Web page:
A is for amateur players giving their very best in Gaelic Park every week as the year goes by, and Astoria Gaels finally winning the intermediate title and moving up to senior.
B is for Birmingham, England. The New York College side is headed there on February 12 for the British University Games with work left to be done after a final appearance last year.
C is for crystal clear. That’s how the refs see it. Not the easiest job in the world -- ask Christy Helebert -- but the week in week out performances of Tommy Fahey, John Fitz, Larry McGrath, Alan Hearty, Enda Henry and their buddies who do the football, Donie O’Sullivan and the hurling refs all deserve thanks.
D is for the double. Kerry can do it with two teams, intermediate and senior, Cavan senior and junior, Donegal senior and junior, and Offaly hurlers and intermediate football.
E is for enjoy the more than 140 games that will be played in Gaelic Park this coming year in the five championships.
F is for finals. The hurling is now normally in August, with the Ladies on the same day. Intermediate and junior come along the second week in September, with the senior football final the first week in October.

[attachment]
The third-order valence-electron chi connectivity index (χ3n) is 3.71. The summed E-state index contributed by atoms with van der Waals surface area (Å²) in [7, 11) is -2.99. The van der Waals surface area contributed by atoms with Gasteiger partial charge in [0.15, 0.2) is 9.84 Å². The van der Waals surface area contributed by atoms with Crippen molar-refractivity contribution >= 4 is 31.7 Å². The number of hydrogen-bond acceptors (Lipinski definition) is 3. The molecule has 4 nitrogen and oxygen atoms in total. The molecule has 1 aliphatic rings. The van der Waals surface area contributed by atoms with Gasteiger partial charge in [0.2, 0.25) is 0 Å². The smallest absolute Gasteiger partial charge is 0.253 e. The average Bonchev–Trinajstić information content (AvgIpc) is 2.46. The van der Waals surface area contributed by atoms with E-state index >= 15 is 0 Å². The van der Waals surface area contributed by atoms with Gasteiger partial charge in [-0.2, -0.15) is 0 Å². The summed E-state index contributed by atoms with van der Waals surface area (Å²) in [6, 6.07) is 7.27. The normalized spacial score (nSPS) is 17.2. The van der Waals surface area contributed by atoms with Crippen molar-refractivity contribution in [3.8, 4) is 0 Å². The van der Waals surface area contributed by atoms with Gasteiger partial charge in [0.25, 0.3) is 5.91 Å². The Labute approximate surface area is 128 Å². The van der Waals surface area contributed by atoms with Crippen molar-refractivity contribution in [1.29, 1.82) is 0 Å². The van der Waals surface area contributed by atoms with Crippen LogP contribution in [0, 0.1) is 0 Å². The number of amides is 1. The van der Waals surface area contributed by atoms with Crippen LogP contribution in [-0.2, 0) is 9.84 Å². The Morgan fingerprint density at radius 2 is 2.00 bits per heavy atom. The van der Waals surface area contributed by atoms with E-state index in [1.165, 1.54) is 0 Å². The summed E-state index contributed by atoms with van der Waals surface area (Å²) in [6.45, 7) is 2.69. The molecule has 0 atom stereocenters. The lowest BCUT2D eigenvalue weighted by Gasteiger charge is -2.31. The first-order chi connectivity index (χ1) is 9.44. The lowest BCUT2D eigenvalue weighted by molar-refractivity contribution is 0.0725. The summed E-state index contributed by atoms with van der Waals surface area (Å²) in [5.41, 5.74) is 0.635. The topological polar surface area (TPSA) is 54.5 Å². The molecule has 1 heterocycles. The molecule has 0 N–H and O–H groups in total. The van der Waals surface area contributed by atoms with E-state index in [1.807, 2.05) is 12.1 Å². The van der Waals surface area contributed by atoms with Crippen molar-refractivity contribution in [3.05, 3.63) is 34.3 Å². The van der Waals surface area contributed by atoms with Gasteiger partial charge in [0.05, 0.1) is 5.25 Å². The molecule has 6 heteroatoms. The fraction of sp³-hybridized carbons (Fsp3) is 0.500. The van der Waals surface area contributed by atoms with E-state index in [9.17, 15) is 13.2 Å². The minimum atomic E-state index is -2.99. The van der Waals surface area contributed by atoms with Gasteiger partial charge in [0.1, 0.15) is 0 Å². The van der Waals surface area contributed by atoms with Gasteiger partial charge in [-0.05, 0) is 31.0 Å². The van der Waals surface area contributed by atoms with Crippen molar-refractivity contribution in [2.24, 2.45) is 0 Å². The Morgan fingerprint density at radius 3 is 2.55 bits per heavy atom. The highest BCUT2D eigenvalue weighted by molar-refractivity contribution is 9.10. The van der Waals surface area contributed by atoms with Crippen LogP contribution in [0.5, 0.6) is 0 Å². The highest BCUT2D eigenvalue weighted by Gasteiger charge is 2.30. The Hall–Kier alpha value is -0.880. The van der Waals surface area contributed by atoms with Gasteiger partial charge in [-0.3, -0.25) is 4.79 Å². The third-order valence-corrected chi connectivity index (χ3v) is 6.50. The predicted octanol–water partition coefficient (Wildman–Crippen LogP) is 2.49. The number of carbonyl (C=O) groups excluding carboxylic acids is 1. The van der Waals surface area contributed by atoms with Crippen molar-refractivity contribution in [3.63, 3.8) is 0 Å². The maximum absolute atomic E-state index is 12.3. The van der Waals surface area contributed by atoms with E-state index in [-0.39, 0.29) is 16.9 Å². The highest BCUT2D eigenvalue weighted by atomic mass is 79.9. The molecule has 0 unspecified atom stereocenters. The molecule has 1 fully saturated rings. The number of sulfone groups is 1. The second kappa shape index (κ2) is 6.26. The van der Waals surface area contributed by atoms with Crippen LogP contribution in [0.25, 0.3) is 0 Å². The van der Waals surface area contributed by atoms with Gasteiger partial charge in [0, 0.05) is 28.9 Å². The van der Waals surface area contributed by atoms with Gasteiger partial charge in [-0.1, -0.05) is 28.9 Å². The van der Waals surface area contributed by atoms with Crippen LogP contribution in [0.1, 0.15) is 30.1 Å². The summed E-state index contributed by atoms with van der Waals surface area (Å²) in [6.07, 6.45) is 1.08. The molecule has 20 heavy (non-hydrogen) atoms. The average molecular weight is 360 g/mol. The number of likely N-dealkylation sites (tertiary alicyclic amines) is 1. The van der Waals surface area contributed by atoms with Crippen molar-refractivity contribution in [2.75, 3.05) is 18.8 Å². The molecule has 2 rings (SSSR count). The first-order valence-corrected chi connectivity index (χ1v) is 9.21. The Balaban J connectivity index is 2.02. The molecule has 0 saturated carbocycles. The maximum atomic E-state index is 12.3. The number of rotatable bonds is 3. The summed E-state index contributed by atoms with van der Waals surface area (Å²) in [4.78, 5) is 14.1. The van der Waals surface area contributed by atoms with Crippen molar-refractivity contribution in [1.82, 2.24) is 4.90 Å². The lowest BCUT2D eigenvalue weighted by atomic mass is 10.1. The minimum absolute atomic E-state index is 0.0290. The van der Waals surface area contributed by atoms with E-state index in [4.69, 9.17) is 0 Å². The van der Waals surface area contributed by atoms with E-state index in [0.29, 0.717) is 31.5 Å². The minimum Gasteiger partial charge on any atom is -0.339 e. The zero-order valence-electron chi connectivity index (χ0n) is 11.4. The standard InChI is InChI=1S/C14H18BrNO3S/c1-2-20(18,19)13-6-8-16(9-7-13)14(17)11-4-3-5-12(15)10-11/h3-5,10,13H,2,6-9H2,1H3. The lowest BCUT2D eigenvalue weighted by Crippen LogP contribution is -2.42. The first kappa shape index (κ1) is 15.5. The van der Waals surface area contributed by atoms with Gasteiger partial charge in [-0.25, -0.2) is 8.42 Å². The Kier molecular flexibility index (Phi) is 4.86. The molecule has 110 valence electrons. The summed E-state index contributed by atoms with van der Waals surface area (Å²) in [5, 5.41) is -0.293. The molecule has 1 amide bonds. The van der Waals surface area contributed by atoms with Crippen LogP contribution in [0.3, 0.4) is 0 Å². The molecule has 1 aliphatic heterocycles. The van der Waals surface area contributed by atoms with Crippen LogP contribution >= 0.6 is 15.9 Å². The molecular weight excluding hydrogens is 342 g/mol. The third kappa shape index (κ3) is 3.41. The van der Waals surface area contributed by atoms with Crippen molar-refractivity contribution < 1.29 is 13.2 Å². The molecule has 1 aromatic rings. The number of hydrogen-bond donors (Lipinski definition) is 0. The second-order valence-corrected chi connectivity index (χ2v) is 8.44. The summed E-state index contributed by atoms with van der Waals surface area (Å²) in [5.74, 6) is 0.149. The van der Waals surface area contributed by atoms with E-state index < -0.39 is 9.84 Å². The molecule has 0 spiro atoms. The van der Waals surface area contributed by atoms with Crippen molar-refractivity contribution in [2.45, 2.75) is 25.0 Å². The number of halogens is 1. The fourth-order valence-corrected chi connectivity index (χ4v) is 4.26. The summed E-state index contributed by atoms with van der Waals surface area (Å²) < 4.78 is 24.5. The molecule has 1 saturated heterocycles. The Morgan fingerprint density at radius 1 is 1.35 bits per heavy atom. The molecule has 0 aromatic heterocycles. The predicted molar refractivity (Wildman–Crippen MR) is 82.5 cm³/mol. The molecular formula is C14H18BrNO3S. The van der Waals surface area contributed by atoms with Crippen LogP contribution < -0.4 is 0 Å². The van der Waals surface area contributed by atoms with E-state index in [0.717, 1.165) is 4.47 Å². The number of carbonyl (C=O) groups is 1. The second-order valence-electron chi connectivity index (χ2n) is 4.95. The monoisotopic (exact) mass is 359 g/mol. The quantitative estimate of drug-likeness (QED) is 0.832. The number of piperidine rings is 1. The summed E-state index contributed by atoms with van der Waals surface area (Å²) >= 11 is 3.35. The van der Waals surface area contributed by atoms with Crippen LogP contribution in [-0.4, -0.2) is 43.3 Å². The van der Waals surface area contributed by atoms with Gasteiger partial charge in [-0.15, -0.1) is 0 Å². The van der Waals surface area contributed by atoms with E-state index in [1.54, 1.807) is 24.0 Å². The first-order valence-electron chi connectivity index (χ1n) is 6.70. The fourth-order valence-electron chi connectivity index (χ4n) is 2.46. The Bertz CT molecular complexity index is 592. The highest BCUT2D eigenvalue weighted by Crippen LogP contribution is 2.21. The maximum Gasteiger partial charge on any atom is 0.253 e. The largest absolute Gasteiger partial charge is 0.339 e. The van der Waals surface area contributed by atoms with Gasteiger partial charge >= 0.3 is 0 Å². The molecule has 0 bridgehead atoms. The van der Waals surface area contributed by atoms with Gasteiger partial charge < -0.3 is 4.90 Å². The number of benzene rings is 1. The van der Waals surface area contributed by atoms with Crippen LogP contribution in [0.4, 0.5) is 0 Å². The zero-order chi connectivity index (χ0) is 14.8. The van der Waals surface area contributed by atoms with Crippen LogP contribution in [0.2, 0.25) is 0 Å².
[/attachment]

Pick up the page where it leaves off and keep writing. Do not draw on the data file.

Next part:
G for the Galway hurlers. They have battled hard over the last five years without much reward. Is this to be the year that they get back on top in New York?
H is for help from Ireland. The summer sanctions are a huge part of the success stories over the years. Patrick Downey (Down), Stephen Kavanagh (Kerry), Ruairi Convery and Ryan O’Neill (Four Provinces) in the last three years helped to win championships.
I is for intermediate, possibly the toughest division to win in New York. Just ask Armagh, Astoria, Dublin and St. Raymond’s, who have had some excellent sides in the last five years, but all fell short.
J is for justice served by the Board of Officers in the Riverdale Steakhouse basement. Some of their meetings have taken hours and some as little as seconds as they decided the sentences served out to the players and officials that may have crossed the line!
K is for Kingdom. The players, mentors and spouses arrived into New York after Christmas for a well earned vacation after their 36th All-Ireland title. Manager Jack O’Connor played in New York, and if he had stayed there’s a very good chance that his son would be on the New York side that is headed for England.
L is for Larry McCarthy. The New York chairman has another big year ahead, with Galway arriving for the Connaught Championship and a deluge of regular season games and debates also taking place.
M is for Monty Maloney, the man who brought New York into the Ulster Championship final as the hurling manager for a historic game in Boston a few years ago. And Madden (John), the Tipp player who continues to shine for his club. And Molly O’Rourke totting up another 2-6.
N is for Nollaig. Miss Cleary is a tremendous help to all the players in the park as well as being the Ladies chairperson for a bunch of years. And for Na Fianna looking for back to back titles in the Ladies championship.